Classical and Flamenco

Somewhere for members interested in Flamenco to exchange related knowledge and techniques. Please do not give direct links to performances.
twistedblues
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Classical and Flamenco

Post by twistedblues » Mon Feb 13, 2017 3:35 pm

Does being proficient on classical guitar help with playing flamenco? And vice versa? Or is it like starting over?

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robin loops
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Re: Classical and Flamenco

Post by robin loops » Mon Feb 13, 2017 5:44 pm

Flamenco uses some strumming techniques that you won't find in classical and these are like learning a brand new thing and visa versa. However a player proficient at any style of guitar will have a much easier time learning any other new type of guitar as fretting notes, forming chords, plucking the strings, etc., are essentially the same (albeit with different techniques, hand angles, method of holding guitar, etc.). Flamenco and classical have many similarities (more than most styles/techniques) and knowing one definitely facilitates the other but keep in mind that there are significant differences stylistically and technically, and that classical and flamenco guitars are different as well.

The flamenco guitar has a narrower bout lower action (as well as some other structural differences). You can use a classical for flamenco but they tend to have (especially cedar tops) a deeper or boomier tone than you want for flamenco and classical on a flamenco guitar can sound a bit thin and buzzy. If wanting a single guitar for both styles a classical spruce top with action on the low side (for a classical) is an option or a flamenco guitar that has a deeper boomier tone with action on the higher side (for a flamenco). I do not know much about flamenco guitars but I believe that a flamenca negra is one that many crossover players like to use. Someone more versed in flamenco and flamenco guitars will have to provide more info on that. Of course keep in mind that to pursue both styles seriously and accurately, two guitars is the best (if not only) option.
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Luis_Br
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Re: Classical and Flamenco

Post by Luis_Br » Mon Feb 13, 2017 5:51 pm

I think LH are more or less the same and help each other. Basic musical knowledge of rhythm, reading scores etc. are also the same...
RH has some differences as pointed out, but considering in both cases you should be building up consciousness, musical and body knowledge, they end up helping each other a lot. If you have developed good consciousness of what you are doing, you quickly adapt to each other.
But I think changing the style caracter is the most difficult. When I listen to Romero playing Giuliani I still think this is a flamenco/spanish guitarist trying to play some operatic music.
So I think biggest difficulty to a Classical going to Flamenco is the rasgueos and rhythmic variations and consistency, with a more percussive approach to articulation.
To the flamenco, the difficulty is to remove the percussive attack and change the articulation to something more fluid, as well as to work on the subtleties of independent simultaneous voicings.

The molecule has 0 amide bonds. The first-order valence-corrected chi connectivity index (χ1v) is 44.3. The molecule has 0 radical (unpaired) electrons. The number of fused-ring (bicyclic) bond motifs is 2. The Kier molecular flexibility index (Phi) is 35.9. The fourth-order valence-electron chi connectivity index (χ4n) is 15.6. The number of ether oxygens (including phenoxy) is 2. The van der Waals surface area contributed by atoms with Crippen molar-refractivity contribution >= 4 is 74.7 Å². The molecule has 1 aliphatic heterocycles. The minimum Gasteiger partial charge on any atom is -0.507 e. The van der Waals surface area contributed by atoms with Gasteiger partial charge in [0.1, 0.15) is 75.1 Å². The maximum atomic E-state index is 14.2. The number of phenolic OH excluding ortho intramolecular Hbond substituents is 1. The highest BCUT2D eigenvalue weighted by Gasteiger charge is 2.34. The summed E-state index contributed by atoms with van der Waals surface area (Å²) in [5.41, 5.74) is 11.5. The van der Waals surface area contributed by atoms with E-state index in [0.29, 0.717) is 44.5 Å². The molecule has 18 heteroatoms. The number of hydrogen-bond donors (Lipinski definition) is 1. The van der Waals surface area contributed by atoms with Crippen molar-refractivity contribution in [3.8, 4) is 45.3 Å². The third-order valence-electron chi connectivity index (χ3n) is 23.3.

But you can still do great music with your own way. I still appreciate Romero playing Giuliani.

Ramon Amira
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Re: Classical and Flamenco

Post by Ramon Amira » Mon Feb 13, 2017 9:07 pm

See my post from yesterday under "Favorite Websites."

viewtopic.php?f=50&t=110610#p1176302

Ramon
Classical and Flamenco guitar lessons via Skype worldwide - Classical and Flamenco guitars from Spain

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guitarrista
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Re: Classical and Flamenco

Post by guitarrista » Mon Feb 13, 2017 9:45 pm

twistedblues wrote:Does being proficient on classical guitar help with playing flamenco? And vice versa? Or is it like starting over?
Compared to a beginner who starts flamenco guitar and has not played nylon-string guitar before, it gives you a huge advantage. As Ramon says in his post in the other thread, the core guitar technique is the same, but there are a lot of add-on techniques to learn as well. Just the different types of rasgueados are a whole new complex universe to deal with for a classically-trained guitarist; also alzapua and other thumb-only techniques. Then all the different palos and working on rhythmic patterns. And if you'd like to accompany dancers or singers, there is yet another universe of skills to acquire - not so much as additional pure technique, but rather about observing, listening and responding to the dancer/singer on the spot.
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Salvador

Re: Classical and Flamenco

Post by Salvador » Tue Feb 14, 2017 1:03 am

I played classical guitar for a long time but i don't know how to play Flamenco. I really wish i can play Flamenco guitar also. For classical guitarists it's beneficial to know some basic Flamenco technique like playing scales, rasgueado. Let's learn Flamenco guitar together, by watching youtube tutorial videos.

Semitone
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Re: Classical and Flamenco

Post by Semitone » Mon Apr 10, 2017 8:34 pm

Threads a bit old but I thought I would add my two cents as I am familiar with both styles. ( Note: I am not using the word proficient.)

In many ways, I felt going from steel string pick style guitar to classical is similar to going from classical to flamenco. Sure there is some overlap and having facility with music theory helps but there are also some pretty major differences between classical and flamenco and it will take a bit of time to train your ears and muscle memory.